Japan’s had the airbags for 15 years. China’s probably had them for like maybe four years or something. There’s ideas of dry slope pipes connected to airbag facilities. And do they like work better than I thought? They kind of do, but they only work for a certain level of snowboarder. These sorts of innovative training products tend to be university projects that get funding through a sports school, or they can be a local government initiative because they need to beat the other local teams. 

China has the indoor superpipe which can be very good – when shaped by the right person otherwise it’s a big ice block.

Shame, I thought you’d have some new tech to share … Talk to us about this concept of Shred IQ? What’s that?

It’s your snowboarding knowledge database and is concerned with the download speed at which a snowboarder can build a high level of IQ or understanding of snowboarding.

I’ve explained it in the past with Ayumu Hirano – where you and I have been on this dial-up speed then Ayumu comes along, and he has already downloaded everything that he needs to have, like all the data in a much shorter period of time.

Who’s packing some high IQ?

Seb Toot’s has a very high IQ, Scotty has a high IQ. But did they download that data as fast and as quick as Ayumu? Or did they get to it over time? Ayumu has a very high level of data collection and understanding because he processes things at such a high rate.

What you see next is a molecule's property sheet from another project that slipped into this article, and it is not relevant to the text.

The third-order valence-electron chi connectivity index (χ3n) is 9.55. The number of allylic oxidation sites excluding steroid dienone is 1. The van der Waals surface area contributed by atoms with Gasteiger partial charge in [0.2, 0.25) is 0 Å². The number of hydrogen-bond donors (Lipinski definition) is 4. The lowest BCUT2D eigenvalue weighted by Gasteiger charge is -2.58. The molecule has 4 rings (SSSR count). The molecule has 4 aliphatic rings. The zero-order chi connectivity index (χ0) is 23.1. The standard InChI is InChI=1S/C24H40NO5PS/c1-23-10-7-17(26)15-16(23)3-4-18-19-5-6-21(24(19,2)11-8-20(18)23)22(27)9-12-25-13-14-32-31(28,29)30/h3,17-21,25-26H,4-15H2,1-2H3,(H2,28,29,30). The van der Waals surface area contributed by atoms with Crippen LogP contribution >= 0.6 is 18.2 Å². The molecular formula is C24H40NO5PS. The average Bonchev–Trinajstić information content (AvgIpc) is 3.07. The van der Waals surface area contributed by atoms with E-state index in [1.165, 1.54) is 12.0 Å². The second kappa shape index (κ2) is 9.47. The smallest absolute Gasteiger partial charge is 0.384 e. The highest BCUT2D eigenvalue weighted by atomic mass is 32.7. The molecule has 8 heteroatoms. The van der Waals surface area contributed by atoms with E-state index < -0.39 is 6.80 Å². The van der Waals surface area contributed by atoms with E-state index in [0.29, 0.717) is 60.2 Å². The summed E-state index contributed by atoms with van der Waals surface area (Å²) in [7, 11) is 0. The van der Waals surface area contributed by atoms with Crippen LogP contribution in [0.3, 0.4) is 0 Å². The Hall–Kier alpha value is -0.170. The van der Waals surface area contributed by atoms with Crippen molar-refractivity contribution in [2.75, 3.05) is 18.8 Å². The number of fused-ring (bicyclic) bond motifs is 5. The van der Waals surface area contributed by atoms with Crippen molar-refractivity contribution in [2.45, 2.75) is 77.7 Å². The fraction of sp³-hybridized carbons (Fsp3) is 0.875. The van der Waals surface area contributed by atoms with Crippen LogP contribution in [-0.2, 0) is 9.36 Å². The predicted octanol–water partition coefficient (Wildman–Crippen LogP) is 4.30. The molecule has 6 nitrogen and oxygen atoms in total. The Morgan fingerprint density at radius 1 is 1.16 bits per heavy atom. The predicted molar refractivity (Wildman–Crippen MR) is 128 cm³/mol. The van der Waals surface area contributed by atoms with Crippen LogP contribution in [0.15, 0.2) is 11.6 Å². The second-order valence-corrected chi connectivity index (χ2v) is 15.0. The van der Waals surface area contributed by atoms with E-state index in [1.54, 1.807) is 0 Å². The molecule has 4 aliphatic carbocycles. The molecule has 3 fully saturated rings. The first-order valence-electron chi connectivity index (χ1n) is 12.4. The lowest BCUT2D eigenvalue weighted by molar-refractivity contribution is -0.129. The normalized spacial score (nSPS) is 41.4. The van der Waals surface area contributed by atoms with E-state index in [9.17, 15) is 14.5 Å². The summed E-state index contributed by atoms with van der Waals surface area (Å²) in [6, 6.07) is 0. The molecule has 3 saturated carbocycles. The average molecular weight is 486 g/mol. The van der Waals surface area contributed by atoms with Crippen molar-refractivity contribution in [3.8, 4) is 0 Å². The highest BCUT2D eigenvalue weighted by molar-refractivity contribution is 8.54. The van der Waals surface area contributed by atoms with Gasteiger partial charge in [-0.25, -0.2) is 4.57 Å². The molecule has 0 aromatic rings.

Scotty has one of the highest shred IQs in the business but it took Scotty his third Olympics to get him the medal. So it just takes the right environment, the right knowledge coming from the right teacher, the right work ethic. And then, yeah. Shred IQ. You can pick the ones that might have a higher shred IQ than others.

So when Travis Rice used to come to the US Open, for example, and he’d compete in the halfpipe or the slopestyle but he wouldn’t ride half pipe all year, but he’s been snowboarding constantly all year in the backcountry, shredding, heli, all sorts of stuff. Travis would go awesome in the halfpipe, like kick ass. But he just has feel, understanding, and knowledge that’s developed overriding different terrain, but it translates into all types of terrain.